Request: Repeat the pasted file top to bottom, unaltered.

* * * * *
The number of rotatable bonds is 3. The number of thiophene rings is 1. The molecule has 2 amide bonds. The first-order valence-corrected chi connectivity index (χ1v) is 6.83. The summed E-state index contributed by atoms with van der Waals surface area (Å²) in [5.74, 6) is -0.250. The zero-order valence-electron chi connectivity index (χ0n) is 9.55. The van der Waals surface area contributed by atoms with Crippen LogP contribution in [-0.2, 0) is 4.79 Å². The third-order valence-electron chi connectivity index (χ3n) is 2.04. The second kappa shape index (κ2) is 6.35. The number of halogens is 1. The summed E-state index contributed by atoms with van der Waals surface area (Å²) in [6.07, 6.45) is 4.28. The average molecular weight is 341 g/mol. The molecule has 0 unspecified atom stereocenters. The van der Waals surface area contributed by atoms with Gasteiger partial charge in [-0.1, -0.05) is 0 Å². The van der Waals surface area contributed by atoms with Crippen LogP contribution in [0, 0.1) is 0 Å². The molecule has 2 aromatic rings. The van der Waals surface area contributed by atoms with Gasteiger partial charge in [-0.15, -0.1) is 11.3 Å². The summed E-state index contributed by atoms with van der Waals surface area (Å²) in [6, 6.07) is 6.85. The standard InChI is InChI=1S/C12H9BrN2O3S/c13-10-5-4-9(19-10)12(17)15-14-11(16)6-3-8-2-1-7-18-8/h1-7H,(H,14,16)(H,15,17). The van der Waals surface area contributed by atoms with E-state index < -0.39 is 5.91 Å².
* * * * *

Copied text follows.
The number of rotatable bonds is 3. The number of thiophene rings is 1. The molecule has 2 amide bonds. The first-order valence-corrected chi connectivity index (χ1v) is 6.83. The summed E-state index contributed by atoms with van der Waals surface area (Å²) in [5.74, 6) is -0.250. The zero-order valence-electron chi connectivity index (χ0n) is 9.55. The van der Waals surface area contributed by atoms with Crippen LogP contribution in [-0.2, 0) is 4.79 Å². The third-order valence-electron chi connectivity index (χ3n) is 2.04. The second kappa shape index (κ2) is 6.35. The number of halogens is 1. The summed E-state index contributed by atoms with van der Waals surface area (Å²) in [6.07, 6.45) is 4.28. The average molecular weight is 341 g/mol. The molecule has 0 unspecified atom stereocenters. The van der Waals surface area contributed by atoms with Gasteiger partial charge in [-0.1, -0.05) is 0 Å². The van der Waals surface area contributed by atoms with Crippen LogP contribution in [0, 0.1) is 0 Å². The molecule has 2 aromatic rings. The van der Waals surface area contributed by atoms with Gasteiger partial charge in [-0.15, -0.1) is 11.3 Å². The summed E-state index contributed by atoms with van der Waals surface area (Å²) in [6, 6.07) is 6.85. The standard InChI is InChI=1S/C12H9BrN2O3S/c13-10-5-4-9(19-10)12(17)15-14-11(16)6-3-8-2-1-7-18-8/h1-7H,(H,14,16)(H,15,17). The van der Waals surface area contributed by atoms with E-state index < -0.39 is 5.91 Å².